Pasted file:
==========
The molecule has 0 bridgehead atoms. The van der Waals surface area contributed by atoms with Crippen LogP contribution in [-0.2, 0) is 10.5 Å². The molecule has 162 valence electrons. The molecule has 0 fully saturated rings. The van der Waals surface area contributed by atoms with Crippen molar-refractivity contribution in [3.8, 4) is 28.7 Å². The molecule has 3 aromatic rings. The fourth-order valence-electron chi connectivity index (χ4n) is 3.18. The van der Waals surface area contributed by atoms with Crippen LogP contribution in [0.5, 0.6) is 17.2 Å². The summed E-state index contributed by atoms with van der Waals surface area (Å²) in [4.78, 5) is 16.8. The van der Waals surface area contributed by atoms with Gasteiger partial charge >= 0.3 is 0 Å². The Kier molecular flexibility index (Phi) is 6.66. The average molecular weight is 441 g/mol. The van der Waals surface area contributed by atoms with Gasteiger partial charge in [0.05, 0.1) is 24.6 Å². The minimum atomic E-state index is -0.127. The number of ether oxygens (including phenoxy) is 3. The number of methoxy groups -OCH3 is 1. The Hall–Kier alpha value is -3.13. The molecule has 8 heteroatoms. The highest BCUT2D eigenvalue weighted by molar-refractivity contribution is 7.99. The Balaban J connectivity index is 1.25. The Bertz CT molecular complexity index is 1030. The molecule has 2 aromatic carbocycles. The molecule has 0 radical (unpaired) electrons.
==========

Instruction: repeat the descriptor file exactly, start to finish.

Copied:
The molecule has 0 bridgehead atoms. The van der Waals surface area contributed by atoms with Crippen LogP contribution in [-0.2, 0) is 10.5 Å². The molecule has 162 valence electrons. The molecule has 0 fully saturated rings. The van der Waals surface area contributed by atoms with Crippen molar-refractivity contribution in [3.8, 4) is 28.7 Å². The molecule has 3 aromatic rings. The fourth-order valence-electron chi connectivity index (χ4n) is 3.18. The van der Waals surface area contributed by atoms with Crippen LogP contribution in [0.5, 0.6) is 17.2 Å². The summed E-state index contributed by atoms with van der Waals surface area (Å²) in [4.78, 5) is 16.8. The van der Waals surface area contributed by atoms with Gasteiger partial charge >= 0.3 is 0 Å². The Kier molecular flexibility index (Phi) is 6.66. The average molecular weight is 441 g/mol. The van der Waals surface area contributed by atoms with Gasteiger partial charge in [0.05, 0.1) is 24.6 Å². The minimum atomic E-state index is -0.127. The number of ether oxygens (including phenoxy) is 3. The number of methoxy groups -OCH3 is 1. The Hall–Kier alpha value is -3.13. The molecule has 8 heteroatoms. The highest BCUT2D eigenvalue weighted by molar-refractivity contribution is 7.99. The Balaban J connectivity index is 1.25. The Bertz CT molecular complexity index is 1030. The molecule has 2 aromatic carbocycles. The molecule has 0 radical (unpaired) electrons.